Microsoft Corp. is increasingly investing in open source, on Friday officially completing its acquisition of coding development platform GitHub.
The $7.5 billion acquisition was originally announced in June, when it was stated that the deal would likely close before the end of the year.
On Friday, Nat Freidman, Microsoft vice-president of developer services and GitHub’s new CEO, celebrated in a blog post, stating that the acquisition is finally complete and he will take the reigns as of Monday.
“I’ve spent the past few months meeting with hundreds of developers as I prepared for this role, from maintainers to startups to large businesses,” he said in the post, “the passion for GitHub is amazing… I’ve learned a lot from these conversations, and listening to our customers will be a core part of how GitHub operates as a company.”
He assured that GitHub will continue to operate independently, “retaining its developer-first values, distinctive spirit, and open extensibility,” and that it will continue to retain its product philosophy of thoughtfulness and care that focuses on the developer experience.”
In a June statement, Microsoft CEO Satya Nadella said, “Microsoft is a developer-first company, and by joining forces with GitHub we strengthen our commitment to developer freedom, openness and innovation.”
I’m thrilled to welcome GitHub to Microsoft. Together, we will continue to advance GitHub as a platform loved by developers and trusted by organizations. https://t.co/gAHyunO4Ko
— Satya Nadella (@satyanadella) October 26, 2018
In the past, Microsoft experienced some criticism for some of its practices regarding open source initiatives, but this acquisition as well as a recent announcement to join the Open Invention Network (OIN) to help support Linux and open source software, points to a new outlook from the tech giant.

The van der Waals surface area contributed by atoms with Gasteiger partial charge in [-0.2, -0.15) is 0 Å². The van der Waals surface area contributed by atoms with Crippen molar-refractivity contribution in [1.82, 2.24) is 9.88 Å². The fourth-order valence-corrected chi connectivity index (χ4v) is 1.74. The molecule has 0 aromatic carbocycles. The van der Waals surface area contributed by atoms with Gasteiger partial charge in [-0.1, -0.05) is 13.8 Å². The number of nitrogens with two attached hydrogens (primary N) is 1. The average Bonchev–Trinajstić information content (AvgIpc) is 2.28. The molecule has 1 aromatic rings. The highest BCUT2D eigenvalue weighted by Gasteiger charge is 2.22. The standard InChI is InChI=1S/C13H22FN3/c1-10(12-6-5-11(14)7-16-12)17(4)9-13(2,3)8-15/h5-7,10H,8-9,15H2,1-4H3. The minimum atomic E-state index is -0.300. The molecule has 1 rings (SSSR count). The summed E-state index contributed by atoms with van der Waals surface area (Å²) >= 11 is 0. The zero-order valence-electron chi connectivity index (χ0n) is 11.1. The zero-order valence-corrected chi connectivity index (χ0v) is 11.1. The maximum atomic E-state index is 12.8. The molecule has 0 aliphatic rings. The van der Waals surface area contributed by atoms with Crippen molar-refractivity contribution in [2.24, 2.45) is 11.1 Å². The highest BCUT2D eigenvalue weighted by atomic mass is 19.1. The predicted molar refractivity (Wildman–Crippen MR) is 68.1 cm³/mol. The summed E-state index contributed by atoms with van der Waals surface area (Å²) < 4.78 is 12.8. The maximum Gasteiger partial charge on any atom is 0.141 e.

Open Invention Network is a community that was founded in 2005 and is dedicated to supporting Linux and helping companies working in open source, to manage patent risks. It has around 2,400 members that includes independent developers and even Google and IBM. By joining Microsoft has made a library of over 60,000 patents open source and available to the OIN network.
Corporate vice-president at Microsoft Erich Andersen said in an Oct. 10 statement about joining the community, “We know Microsoft’s decision to join OIN may be viewed as surprising to some, it is no secret that there has been friction in the past between Microsoft and the open source community over the issue of patents. For others who have followed our evolution, we hope this announcement will be viewed as the next logical step for a company that is listening to customers and developers and is firmly committed to Linux and other open source programs.”
By finalizing its GitHub acquisition Microsoft, which former GitHub CEO Chris Wanstrath stated has been the most active organization on GitHub in the world, is showing that commitment to working with the open source community,
“We believe in the power of communities, that we can achieve more when we collaborate with others,” said Friedman about future plans for GitHub, “our vision is to serve every developer on the planet, by being the best place to build software.”
With this merger he says GitHub has three objectives, ensuring its “the best place” to run productive communities, making the platform accessible to more developers globally, and focusing on reliability, security and performance.
The platform will work to improve features on the site such as search, notifications, issues/projects, its mobile experience, and making GitHub Actions broadly available, according to the blog.
Responses to the merger have been mixed, with some people taking to Twitter with worries about conflicts of interest:
Hope @Microsoft doesn’t change the way it used to be… #opensource
— Bhakta (@vicky_288) October 26, 2018
Bye GitHub, it was nice knowing you.
— Meusli (@Original_Meusli) October 26, 2018
While others have expressed excitement about the new partnership:
We look forward to the future of GitHub with Microsoft.
— OpenSourceFeed (@opensourcefeed) October 26, 2018
Could not be more excited to work together! Welcome ✨
— Ryan (@fatcomma) October 26, 2018
Friedman calls this merger, “a dream opportunity for all of us at GitHub and we couldn’t be more excited to roll up our sleeves and start this chapter.”